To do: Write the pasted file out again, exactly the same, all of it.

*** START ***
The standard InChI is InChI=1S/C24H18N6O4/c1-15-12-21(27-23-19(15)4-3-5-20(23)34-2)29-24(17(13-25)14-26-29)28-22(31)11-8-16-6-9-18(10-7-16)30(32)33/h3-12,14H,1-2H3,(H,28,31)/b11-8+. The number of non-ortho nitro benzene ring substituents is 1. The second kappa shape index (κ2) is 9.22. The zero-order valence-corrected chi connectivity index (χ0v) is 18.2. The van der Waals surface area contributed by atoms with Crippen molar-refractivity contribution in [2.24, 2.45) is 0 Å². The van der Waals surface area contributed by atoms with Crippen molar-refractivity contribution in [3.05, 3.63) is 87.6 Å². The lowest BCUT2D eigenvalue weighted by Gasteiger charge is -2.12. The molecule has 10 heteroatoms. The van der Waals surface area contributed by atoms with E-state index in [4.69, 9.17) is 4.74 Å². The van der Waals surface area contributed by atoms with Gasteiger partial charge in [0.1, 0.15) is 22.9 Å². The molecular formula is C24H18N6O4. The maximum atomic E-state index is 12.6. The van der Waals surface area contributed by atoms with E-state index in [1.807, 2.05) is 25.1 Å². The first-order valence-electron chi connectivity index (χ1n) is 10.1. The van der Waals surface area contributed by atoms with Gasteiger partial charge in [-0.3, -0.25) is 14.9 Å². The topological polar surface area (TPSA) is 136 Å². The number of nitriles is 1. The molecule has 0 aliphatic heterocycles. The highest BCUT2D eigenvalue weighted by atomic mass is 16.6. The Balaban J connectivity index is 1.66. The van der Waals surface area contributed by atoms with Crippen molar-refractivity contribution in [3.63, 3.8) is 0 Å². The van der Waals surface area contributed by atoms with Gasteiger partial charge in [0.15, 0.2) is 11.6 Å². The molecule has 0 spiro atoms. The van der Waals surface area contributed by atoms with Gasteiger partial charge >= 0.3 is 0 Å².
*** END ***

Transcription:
The standard InChI is InChI=1S/C24H18N6O4/c1-15-12-21(27-23-19(15)4-3-5-20(23)34-2)29-24(17(13-25)14-26-29)28-22(31)11-8-16-6-9-18(10-7-16)30(32)33/h3-12,14H,1-2H3,(H,28,31)/b11-8+. The number of non-ortho nitro benzene ring substituents is 1. The second kappa shape index (κ2) is 9.22. The zero-order valence-corrected chi connectivity index (χ0v) is 18.2. The van der Waals surface area contributed by atoms with Crippen molar-refractivity contribution in [2.24, 2.45) is 0 Å². The van der Waals surface area contributed by atoms with Crippen molar-refractivity contribution in [3.05, 3.63) is 87.6 Å². The lowest BCUT2D eigenvalue weighted by Gasteiger charge is -2.12. The molecule has 10 heteroatoms. The van der Waals surface area contributed by atoms with E-state index in [4.69, 9.17) is 4.74 Å². The van der Waals surface area contributed by atoms with Gasteiger partial charge in [0.1, 0.15) is 22.9 Å². The molecular formula is C24H18N6O4. The maximum atomic E-state index is 12.6. The van der Waals surface area contributed by atoms with E-state index in [1.807, 2.05) is 25.1 Å². The first-order valence-electron chi connectivity index (χ1n) is 10.1. The van der Waals surface area contributed by atoms with Gasteiger partial charge in [-0.3, -0.25) is 14.9 Å². The topological polar surface area (TPSA) is 136 Å². The number of nitriles is 1. The molecule has 0 aliphatic heterocycles. The highest BCUT2D eigenvalue weighted by atomic mass is 16.6. The Balaban J connectivity index is 1.66. The van der Waals surface area contributed by atoms with Crippen molar-refractivity contribution in [3.63, 3.8) is 0 Å². The van der Waals surface area contributed by atoms with Gasteiger partial charge in [0.15, 0.2) is 11.6 Å². The molecule has 0 spiro atoms. The van der Waals surface area contributed by atoms with Gasteiger partial charge >= 0.3 is 0 Å².